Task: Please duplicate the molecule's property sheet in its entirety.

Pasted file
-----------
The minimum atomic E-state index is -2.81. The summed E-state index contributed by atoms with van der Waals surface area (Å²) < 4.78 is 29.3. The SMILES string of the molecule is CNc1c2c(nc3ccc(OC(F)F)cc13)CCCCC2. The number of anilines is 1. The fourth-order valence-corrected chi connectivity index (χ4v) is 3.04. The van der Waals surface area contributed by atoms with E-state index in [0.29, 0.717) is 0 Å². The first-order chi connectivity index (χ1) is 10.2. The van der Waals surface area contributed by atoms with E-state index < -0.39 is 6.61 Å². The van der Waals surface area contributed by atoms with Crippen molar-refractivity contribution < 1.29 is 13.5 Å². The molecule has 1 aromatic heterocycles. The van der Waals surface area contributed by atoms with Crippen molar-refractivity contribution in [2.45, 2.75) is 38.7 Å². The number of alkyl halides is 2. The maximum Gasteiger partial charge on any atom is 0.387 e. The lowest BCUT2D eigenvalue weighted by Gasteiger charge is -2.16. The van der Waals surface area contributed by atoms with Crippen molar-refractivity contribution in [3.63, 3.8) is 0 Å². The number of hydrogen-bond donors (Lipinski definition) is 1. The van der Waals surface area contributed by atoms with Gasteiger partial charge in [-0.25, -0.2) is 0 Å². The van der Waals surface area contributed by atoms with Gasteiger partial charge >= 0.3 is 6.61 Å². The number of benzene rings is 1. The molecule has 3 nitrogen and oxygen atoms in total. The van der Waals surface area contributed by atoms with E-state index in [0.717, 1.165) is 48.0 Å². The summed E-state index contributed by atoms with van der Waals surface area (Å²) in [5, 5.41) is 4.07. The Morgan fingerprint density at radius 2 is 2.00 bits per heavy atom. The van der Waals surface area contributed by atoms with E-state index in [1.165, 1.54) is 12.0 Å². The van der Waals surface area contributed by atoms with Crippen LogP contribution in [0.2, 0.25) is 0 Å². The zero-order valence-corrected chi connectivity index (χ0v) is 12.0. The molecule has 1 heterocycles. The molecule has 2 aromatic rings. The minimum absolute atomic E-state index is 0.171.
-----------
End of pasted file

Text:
The minimum atomic E-state index is -2.81. The summed E-state index contributed by atoms with van der Waals surface area (Å²) < 4.78 is 29.3. The SMILES string of the molecule is CNc1c2c(nc3ccc(OC(F)F)cc13)CCCCC2. The number of anilines is 1. The fourth-order valence-corrected chi connectivity index (χ4v) is 3.04. The van der Waals surface area contributed by atoms with E-state index in [0.29, 0.717) is 0 Å². The first-order chi connectivity index (χ1) is 10.2. The van der Waals surface area contributed by atoms with E-state index < -0.39 is 6.61 Å². The van der Waals surface area contributed by atoms with Crippen molar-refractivity contribution < 1.29 is 13.5 Å². The molecule has 1 aromatic heterocycles. The van der Waals surface area contributed by atoms with Crippen molar-refractivity contribution in [2.45, 2.75) is 38.7 Å². The number of alkyl halides is 2. The maximum Gasteiger partial charge on any atom is 0.387 e. The lowest BCUT2D eigenvalue weighted by Gasteiger charge is -2.16. The van der Waals surface area contributed by atoms with Crippen molar-refractivity contribution in [3.63, 3.8) is 0 Å². The number of hydrogen-bond donors (Lipinski definition) is 1. The van der Waals surface area contributed by atoms with Gasteiger partial charge in [-0.25, -0.2) is 0 Å². The van der Waals surface area contributed by atoms with Gasteiger partial charge >= 0.3 is 6.61 Å². The number of benzene rings is 1. The molecule has 3 nitrogen and oxygen atoms in total. The van der Waals surface area contributed by atoms with E-state index in [0.717, 1.165) is 48.0 Å². The summed E-state index contributed by atoms with van der Waals surface area (Å²) in [5, 5.41) is 4.07. The Morgan fingerprint density at radius 2 is 2.00 bits per heavy atom. The van der Waals surface area contributed by atoms with E-state index in [1.165, 1.54) is 12.0 Å². The van der Waals surface area contributed by atoms with Crippen LogP contribution in [0.2, 0.25) is 0 Å². The zero-order valence-corrected chi connectivity index (χ0v) is 12.0. The molecule has 1 heterocycles. The molecule has 2 aromatic rings. The minimum absolute atomic E-state index is 0.171.